RE: Color specifications

(OP)
CheckerHater - I tried just giving a reference Pantone color but when you tell the supplier to make it red and it comes in light pink and we reject the shipment then there has to be a tolerance. We are not trying to get picky but we want them in the ballpark and fairly consistent. The only downstream complaints have been from our own marketing department.

Look at the range of colors I've allowed in the first post, it's not rocket science. However, there is no way you can do this with standard color monitors and color printers, they are all over the place just like our suppliers. This would not be a problem if we were not forced by upper management to use "low cost opportunity" suppliers.

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The Help for this program was created in Windows Help format, which depends on a feature that isn't included in this version of Windows.

RE: Color specifications

(OP)
MikeHalloran - Great story.

MadMango - We get PPAP samples of every part but it can take 3 submissions to get anywhere close and then the next shipment is out in the weeds. Some of these parts have a dozen different colors, some are very low volume, some may be 300,000/yr.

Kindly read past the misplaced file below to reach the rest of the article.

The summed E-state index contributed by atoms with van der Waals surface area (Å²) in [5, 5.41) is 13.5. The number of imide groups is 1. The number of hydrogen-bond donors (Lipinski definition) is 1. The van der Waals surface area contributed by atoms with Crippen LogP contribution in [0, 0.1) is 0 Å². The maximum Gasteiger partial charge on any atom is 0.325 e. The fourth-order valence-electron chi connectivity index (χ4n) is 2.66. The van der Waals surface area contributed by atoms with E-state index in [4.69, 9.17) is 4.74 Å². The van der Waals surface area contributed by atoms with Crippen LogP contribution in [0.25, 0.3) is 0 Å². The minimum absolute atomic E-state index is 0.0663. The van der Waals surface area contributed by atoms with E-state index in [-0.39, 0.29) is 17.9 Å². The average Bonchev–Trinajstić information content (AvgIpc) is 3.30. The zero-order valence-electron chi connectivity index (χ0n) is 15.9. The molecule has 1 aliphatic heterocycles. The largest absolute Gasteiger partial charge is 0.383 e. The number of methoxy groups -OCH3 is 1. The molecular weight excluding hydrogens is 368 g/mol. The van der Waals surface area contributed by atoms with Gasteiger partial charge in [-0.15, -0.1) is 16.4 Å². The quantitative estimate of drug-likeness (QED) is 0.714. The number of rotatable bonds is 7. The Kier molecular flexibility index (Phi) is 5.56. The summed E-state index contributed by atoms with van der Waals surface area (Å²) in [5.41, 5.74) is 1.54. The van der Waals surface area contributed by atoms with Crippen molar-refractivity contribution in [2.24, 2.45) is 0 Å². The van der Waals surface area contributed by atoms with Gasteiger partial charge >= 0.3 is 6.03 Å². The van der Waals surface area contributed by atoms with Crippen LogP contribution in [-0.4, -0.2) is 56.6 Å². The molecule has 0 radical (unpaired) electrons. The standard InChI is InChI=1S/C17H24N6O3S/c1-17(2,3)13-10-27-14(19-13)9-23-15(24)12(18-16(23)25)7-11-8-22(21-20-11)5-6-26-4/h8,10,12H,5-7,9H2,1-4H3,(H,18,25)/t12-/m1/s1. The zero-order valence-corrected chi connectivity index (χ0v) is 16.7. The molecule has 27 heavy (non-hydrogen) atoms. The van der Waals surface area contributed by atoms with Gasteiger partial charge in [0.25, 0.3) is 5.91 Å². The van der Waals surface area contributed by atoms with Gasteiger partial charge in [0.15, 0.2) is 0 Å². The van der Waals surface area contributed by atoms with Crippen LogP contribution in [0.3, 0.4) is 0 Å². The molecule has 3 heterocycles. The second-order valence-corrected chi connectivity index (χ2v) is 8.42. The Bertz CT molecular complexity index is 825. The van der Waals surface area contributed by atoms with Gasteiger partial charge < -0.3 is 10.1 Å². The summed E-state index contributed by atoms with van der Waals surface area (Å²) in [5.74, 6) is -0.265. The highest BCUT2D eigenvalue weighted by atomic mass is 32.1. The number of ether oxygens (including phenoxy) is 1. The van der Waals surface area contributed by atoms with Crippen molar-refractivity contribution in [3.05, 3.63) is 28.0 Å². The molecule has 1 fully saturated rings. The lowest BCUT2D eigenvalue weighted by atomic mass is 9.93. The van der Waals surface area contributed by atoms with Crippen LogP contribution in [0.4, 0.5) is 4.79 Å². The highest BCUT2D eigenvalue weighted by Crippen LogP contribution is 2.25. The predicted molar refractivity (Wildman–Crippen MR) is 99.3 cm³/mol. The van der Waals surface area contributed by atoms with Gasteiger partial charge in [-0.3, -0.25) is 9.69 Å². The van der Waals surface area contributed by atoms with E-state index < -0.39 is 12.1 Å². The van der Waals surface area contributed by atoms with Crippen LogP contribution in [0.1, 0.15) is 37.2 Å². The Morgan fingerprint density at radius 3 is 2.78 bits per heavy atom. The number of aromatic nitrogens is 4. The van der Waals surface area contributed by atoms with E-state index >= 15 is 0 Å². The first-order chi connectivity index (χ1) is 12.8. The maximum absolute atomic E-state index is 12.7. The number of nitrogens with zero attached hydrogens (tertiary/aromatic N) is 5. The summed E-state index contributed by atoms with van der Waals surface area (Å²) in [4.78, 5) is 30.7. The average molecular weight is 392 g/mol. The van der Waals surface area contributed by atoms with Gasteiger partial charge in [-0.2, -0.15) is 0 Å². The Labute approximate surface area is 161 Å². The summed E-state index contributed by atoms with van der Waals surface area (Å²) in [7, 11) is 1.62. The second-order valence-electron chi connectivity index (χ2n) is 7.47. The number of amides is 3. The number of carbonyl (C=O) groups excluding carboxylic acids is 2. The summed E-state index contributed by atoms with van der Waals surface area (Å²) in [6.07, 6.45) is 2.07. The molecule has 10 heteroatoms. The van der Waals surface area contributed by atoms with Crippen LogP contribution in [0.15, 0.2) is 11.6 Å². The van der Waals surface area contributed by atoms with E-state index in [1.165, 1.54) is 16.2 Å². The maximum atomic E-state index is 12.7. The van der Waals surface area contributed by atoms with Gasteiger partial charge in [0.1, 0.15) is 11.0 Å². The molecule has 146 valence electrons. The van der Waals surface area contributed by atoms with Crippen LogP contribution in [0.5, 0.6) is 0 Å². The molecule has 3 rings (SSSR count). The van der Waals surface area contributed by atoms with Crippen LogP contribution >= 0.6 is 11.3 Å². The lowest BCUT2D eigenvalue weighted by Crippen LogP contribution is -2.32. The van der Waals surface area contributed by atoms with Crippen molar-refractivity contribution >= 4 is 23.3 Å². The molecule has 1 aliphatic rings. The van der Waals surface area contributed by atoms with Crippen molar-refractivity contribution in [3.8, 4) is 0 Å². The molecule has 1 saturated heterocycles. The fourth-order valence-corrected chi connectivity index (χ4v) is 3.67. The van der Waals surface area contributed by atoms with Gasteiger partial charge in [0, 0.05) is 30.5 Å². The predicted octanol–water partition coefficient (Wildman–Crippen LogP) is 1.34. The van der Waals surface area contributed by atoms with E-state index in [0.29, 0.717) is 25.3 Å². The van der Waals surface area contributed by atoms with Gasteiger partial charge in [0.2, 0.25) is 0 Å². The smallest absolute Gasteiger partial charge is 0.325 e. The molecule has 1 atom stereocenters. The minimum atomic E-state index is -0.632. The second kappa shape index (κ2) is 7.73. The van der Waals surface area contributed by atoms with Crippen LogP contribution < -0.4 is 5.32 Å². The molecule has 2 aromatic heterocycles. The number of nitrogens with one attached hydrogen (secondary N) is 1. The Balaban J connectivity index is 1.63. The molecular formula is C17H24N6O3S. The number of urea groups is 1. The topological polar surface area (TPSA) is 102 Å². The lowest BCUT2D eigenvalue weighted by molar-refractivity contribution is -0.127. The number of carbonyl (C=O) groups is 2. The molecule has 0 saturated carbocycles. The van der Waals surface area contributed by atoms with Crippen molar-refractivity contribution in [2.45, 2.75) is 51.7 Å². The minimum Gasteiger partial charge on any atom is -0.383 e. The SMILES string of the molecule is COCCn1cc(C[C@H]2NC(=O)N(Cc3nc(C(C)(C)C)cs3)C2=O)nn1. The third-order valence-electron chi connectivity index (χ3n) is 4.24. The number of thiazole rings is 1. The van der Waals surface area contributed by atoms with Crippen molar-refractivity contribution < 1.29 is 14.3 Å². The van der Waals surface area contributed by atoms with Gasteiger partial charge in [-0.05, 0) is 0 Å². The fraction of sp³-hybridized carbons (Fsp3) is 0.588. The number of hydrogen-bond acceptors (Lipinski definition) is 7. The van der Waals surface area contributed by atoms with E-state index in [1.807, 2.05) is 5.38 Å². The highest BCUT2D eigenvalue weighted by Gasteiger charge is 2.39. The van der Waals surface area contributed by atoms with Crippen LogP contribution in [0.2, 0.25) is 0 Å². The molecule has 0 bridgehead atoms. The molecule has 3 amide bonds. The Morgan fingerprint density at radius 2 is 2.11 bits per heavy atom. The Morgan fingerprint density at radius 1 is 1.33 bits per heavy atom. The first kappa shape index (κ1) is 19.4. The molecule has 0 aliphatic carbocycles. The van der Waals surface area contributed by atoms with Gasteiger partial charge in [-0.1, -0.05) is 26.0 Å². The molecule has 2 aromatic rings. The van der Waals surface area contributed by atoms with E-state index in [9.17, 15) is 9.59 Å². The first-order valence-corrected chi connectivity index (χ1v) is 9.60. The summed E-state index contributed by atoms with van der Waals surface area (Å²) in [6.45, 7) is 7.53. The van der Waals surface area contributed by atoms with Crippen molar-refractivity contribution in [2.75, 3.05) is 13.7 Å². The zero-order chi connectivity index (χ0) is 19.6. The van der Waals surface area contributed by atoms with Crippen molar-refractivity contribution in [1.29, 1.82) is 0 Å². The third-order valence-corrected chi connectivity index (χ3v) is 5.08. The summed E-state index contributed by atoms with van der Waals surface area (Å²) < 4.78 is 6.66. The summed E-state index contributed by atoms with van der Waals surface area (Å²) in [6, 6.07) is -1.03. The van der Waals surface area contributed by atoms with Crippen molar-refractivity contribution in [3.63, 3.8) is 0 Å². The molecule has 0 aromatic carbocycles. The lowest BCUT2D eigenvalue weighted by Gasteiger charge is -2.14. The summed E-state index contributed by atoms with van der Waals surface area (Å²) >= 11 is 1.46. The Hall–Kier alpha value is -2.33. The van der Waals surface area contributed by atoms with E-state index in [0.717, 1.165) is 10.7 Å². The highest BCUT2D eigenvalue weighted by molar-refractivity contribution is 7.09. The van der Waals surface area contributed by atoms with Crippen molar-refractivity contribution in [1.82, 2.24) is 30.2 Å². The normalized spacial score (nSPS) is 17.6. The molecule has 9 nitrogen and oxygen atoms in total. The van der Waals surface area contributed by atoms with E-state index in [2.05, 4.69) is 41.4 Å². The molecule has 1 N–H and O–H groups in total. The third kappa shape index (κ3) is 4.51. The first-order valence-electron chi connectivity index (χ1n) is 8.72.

I just want a color system with an easy to specify tolerance. Should be so simple.

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The Help for this program was created in Windows Help format, which depends on a feature that isn't included in this version of Windows.

RE: Color specifications

dgallup,

Specifying a tolerance is relatively easy. Deciding what the nominal color and tolerance should be without a calibrated display might be rather more difficult.

Tolerance zones are often given as ellipsoids in a 3-dimensional color space. If you insist on not using a colorimeter, then you could obtain sample sets that show the nominal color and two limits for each axis. This turns your tolerance zone into more of a rectangular cuboid, but I imagine you can live with that. Here's an example source for such sample sets: http://munsell.com/color-products/custom-color-ser...


A web search for "Delta E" will turn up lots of info, including the Wikipedia article on color difference. It even has a section on tolerances: https://en.wikipedia.org/wiki/Color_difference#Tol...

Keep in mind that these tolerances are for the reflected/emitted light, which is dependent on the illuminant.

There are some ASTM specifications available as well, but I don't know anything about them.

pylfrm

RE: Color specifications

Welcome to color space problems.

Problem 1: You need to specify the color components of the lighting source. Daylight vs tungsten vs LED vs fluorescent vs mercury vapor vs an endless number of other options will shift the reflected colors.

Problem 2: Color is subjective